Prussian blue nanoparticle-loaded microbubbles for photothermally enhanced gene delivery through ultrasound-targeted microbubble destruction

Prussian blue nanoparticle-loaded microbubbles for photothermally enhanced gene delivery through ultrasound-targeted microbubble destruction

Sci. Bull. (2016) 61(2):148–156 DOI 10.1007/s11434-015-0988-4 Article Materials Science Prussian blue nanopar...

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Sci. Bull. (2016) 61(2):148–156 DOI 10.1007/s11434-015-0988-4


Materials Science

Prussian blue nanoparticle-loaded microbubbles for photothermally enhanced gene delivery through ultrasound-targeted microbubble destruction Xiaoda Li • Xiuli Yue • Jinrui Wang • Xiaolong Liang • Lijia Jing Li Lin • Yongbo Yang • Shanshan Feng • Yajun Qian • Zhifei Dai

Received: 9 August 2015 / Revised: 31 October 2015 / Accepted: 3 December 2015 / Published online: 14 January 2016 Ó Science China Press and Springer-Verlag Berlin Heidelberg 2016

Abstract By adsorbing chitosan (CS)-functionalized Prussian blue (PB) nanoparticles (CS/PB NPs) complexing DNA onto the surface of gas encapsulated microbubbles (MBs), a multifunctional gene delivery system of [email protected]/PB/DNA was fabricated for photothermally enhanced gene transfection through ultrasound-targeted microbubble destruction. CS/PB NPs of (2.69 ± 0.49) nm could complex DNA effectively when the mass ratio was 2:1. It was found that [email protected]/PB/DNA could enhance ultrasound imaging greatly both in vitro and in vivo. In addition, [email protected]/PB/DNA could be disrupted by applying a higher-intensity ultrasound irradiation to release CS/PB/DNA, which could effectively transform the nearinfrared (NIR) light into heat to assist the uptake of CS/PB/ DNA by cells. With the aid of ultrasound irradiation and NIR light irradiation, the gene transfection efficiency was significantly enhanced to (43.08 ± 1.13) %, much higher than polyethylenimine. Moreover, [email protected]/PB/DNA showed excellent biocompatibility, encouraging the further exploration of [email protected]/PB/DNA to be a platform for combined ultrasound image, photothermal therapy, drug delivery, and gene therapy.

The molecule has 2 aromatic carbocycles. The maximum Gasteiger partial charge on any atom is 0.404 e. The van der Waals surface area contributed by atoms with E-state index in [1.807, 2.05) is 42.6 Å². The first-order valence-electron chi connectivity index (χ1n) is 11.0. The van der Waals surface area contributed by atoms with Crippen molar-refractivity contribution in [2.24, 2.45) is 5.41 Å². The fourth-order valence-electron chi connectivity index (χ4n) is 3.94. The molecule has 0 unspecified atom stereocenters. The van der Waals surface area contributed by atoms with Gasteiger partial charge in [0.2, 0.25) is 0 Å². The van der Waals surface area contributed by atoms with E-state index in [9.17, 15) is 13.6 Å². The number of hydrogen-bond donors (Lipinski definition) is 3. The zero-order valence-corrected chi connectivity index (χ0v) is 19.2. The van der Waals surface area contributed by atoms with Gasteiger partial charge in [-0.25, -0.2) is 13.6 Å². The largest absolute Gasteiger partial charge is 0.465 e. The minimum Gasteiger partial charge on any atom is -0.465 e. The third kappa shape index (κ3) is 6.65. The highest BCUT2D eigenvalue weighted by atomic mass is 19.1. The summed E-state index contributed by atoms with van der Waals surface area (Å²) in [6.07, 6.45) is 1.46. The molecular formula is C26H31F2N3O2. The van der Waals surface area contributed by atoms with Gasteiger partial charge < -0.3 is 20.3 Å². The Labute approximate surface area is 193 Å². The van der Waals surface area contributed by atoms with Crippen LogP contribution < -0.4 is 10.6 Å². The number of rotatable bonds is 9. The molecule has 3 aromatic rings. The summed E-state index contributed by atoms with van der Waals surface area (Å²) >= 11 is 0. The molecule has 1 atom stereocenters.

Electronic supplementary material The online version of this article (doi:10.1007/s11434-015-0988-4) contains supplementary material, which is available to authorized users. X. Li  X. Yue (&)  L. Jing  L. Lin  Y. Yang  S. Feng School of Municipal and Environmental Engineering, School of Life Science and Technology, Harbin Institute of Technology, Harbin 150080, China e-mail: [email protected] J. Wang  X. Liang  Y. Qian  Z. Dai College of Engineering, Peking University Third Hospital, Peking University, Beijing 100871, China


Keywords Ultrasound imaging  Microbubble  Gene delivery  Prussian blue nanoparticle

1 Introduction In recent years, gene therapy has progressed rapidly as a revolutionary therapeutic strategy of preclinical and clinical research to treat various types of diseases including tumor diseases [1, 2]. To satisfy the clinical applications of cancer gene therapies, the development of gene delivery systems with high efficiency, safety, and selective targeting ability is highly required for gene therapy because of easy hydrolysis in biological fluids and low cellular uptake efficiency of the nucleic acids with polyanionic nature. So far, a variety of gene delivery vectors have been developed and optimized. Particular research interests have been focused on developing gene delivery vectors which are responsive to external stimuli, such as light, temperature, radiofrequency, magnetic field, and ultrasound. Among of them, light takes more advantage to deliver genes at the desired site at a specific time with high efficiency and minimum adverse effects [3]. In particular, near-infrared (NIR) light has received much attention due to the ‘‘water window’’ (650–900 nm) with minimal absorption by skin and tissue, thus leading to deep tissue penetration with high spatial precision without damaging normal biological tissues [4]. It was reported that polyethylenimine dual-functionalized nanographene oxide could enhance intracellular transportation and the gene transfection efficiency greatly upon irradiation with NIR light [5]. Chitosan (CS), naturally occurring linear cationic polysaccharide with good biocompatibility, has been widely used to modify the nanoparticles for gene delivery, showing high transfection efficiency and little cytotoxicity